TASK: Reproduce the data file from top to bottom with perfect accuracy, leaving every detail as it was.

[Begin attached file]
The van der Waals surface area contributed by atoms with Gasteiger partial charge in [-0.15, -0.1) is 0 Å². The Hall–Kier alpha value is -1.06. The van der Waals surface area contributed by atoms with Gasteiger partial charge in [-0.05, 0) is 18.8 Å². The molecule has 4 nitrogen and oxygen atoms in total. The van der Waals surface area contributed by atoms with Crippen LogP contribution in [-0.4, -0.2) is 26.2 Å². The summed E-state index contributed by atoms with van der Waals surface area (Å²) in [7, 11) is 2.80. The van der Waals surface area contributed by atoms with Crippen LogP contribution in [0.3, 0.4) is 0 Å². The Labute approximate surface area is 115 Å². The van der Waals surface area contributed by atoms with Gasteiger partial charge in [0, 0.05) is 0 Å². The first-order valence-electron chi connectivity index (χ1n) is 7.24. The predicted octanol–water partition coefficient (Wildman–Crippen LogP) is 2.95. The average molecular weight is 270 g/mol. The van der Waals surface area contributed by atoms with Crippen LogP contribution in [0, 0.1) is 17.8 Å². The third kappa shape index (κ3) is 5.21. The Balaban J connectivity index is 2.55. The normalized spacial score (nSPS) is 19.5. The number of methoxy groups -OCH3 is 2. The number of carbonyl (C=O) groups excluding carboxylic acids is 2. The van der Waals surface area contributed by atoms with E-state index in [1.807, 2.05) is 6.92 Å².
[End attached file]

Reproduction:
The van der Waals surface area contributed by atoms with Gasteiger partial charge in [-0.15, -0.1) is 0 Å². The Hall–Kier alpha value is -1.06. The van der Waals surface area contributed by atoms with Gasteiger partial charge in [-0.05, 0) is 18.8 Å². The molecule has 4 nitrogen and oxygen atoms in total. The van der Waals surface area contributed by atoms with Crippen LogP contribution in [-0.4, -0.2) is 26.2 Å². The summed E-state index contributed by atoms with van der Waals surface area (Å²) in [7, 11) is 2.80. The van der Waals surface area contributed by atoms with Crippen LogP contribution in [0.3, 0.4) is 0 Å². The Labute approximate surface area is 115 Å². The van der Waals surface area contributed by atoms with Gasteiger partial charge in [0, 0.05) is 0 Å². The first-order valence-electron chi connectivity index (χ1n) is 7.24. The predicted octanol–water partition coefficient (Wildman–Crippen LogP) is 2.95. The average molecular weight is 270 g/mol. The van der Waals surface area contributed by atoms with Crippen LogP contribution in [0, 0.1) is 17.8 Å². The third kappa shape index (κ3) is 5.21. The Balaban J connectivity index is 2.55. The normalized spacial score (nSPS) is 19.5. The number of methoxy groups -OCH3 is 2. The number of carbonyl (C=O) groups excluding carboxylic acids is 2. The van der Waals surface area contributed by atoms with E-state index in [1.807, 2.05) is 6.92 Å².